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The Economist released a fascinating series of articles in their Technology Quarterly issue this week. Despite traversing many technology disciplines, a common thread ties together many of the articles: the search for inexpensive, simple solutions to problems previously solved by high technology. 

  1. The costs of high power transmitters inhibits sensing structural vibrations on buildings and bridges. Students at Berkeley reduced cost by 85 to 96% by using mesh networking to transmit data from sensor to sensor, totaling about 50 hops to eliminate the need for a high power transmitter. 
  2. Modular nuclear reactors replace one massive 2 gigawatt reactor with several smaller, cookie cutter 500 megawatt reactors. These smaller reactors are less complex, modular to enable rapid expansion based on power demand and 50% cheaper to produce. A bit of trivia: there is only one machine in Japan which can manufacture gigawatt nuclear reactors.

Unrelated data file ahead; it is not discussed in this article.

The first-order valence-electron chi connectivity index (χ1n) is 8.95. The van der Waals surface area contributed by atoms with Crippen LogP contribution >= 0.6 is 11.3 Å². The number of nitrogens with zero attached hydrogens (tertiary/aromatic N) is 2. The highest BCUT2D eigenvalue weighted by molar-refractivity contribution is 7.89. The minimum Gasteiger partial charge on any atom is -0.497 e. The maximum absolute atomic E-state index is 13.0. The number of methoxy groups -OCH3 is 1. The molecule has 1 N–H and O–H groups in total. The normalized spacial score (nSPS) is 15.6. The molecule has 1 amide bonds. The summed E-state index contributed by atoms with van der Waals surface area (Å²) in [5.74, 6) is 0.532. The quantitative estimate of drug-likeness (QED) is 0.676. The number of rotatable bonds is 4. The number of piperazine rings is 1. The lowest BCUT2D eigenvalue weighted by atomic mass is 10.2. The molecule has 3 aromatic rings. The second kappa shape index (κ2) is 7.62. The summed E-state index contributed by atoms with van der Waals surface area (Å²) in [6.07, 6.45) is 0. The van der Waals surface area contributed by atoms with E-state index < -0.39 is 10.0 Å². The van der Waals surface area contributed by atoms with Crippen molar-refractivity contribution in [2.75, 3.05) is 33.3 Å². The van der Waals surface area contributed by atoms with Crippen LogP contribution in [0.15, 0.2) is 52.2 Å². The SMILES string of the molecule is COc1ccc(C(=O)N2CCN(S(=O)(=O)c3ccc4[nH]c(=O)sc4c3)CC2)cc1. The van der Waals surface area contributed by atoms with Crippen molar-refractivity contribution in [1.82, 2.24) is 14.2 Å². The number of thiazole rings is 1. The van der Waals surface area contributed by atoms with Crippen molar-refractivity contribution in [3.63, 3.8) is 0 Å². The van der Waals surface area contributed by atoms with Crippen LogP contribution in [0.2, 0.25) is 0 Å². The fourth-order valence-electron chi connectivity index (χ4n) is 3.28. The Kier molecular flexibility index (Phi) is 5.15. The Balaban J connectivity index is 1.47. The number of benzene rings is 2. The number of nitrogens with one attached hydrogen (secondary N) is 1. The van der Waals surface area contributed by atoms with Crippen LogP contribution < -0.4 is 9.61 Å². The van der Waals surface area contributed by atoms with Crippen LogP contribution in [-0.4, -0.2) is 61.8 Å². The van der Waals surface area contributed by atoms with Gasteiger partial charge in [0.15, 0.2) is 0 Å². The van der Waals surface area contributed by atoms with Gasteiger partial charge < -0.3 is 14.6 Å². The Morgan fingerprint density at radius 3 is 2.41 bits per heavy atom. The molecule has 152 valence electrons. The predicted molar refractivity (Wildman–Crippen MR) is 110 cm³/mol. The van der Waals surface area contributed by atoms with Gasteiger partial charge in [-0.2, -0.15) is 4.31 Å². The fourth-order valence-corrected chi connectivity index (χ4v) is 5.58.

3. The US military, among others, is purchasing turboprop planes to replace jet fighters. Turboprops are 16 times cheaper to buy and operate, much more resilient to antiaircraft fire, and can be built and repaired by an entry level machinist. Moreover, they solve the needs of fighting wars where the opposing military has no air force.
  4. A 30 year longitudinal study of aspirin demonstrated regular doses reduces cancer risk by 20% at less than one dollar per year. Compare that effectiveness of aspirin, discovered by the Greeks who used the extract of the willow tree to treat pain 3000 years ago, to Avastin, a $6B drug with more than $2B invested in development over a decade with questionable effectiveness at $7500 per pill.

Simplicity works. Occam would be proud. 

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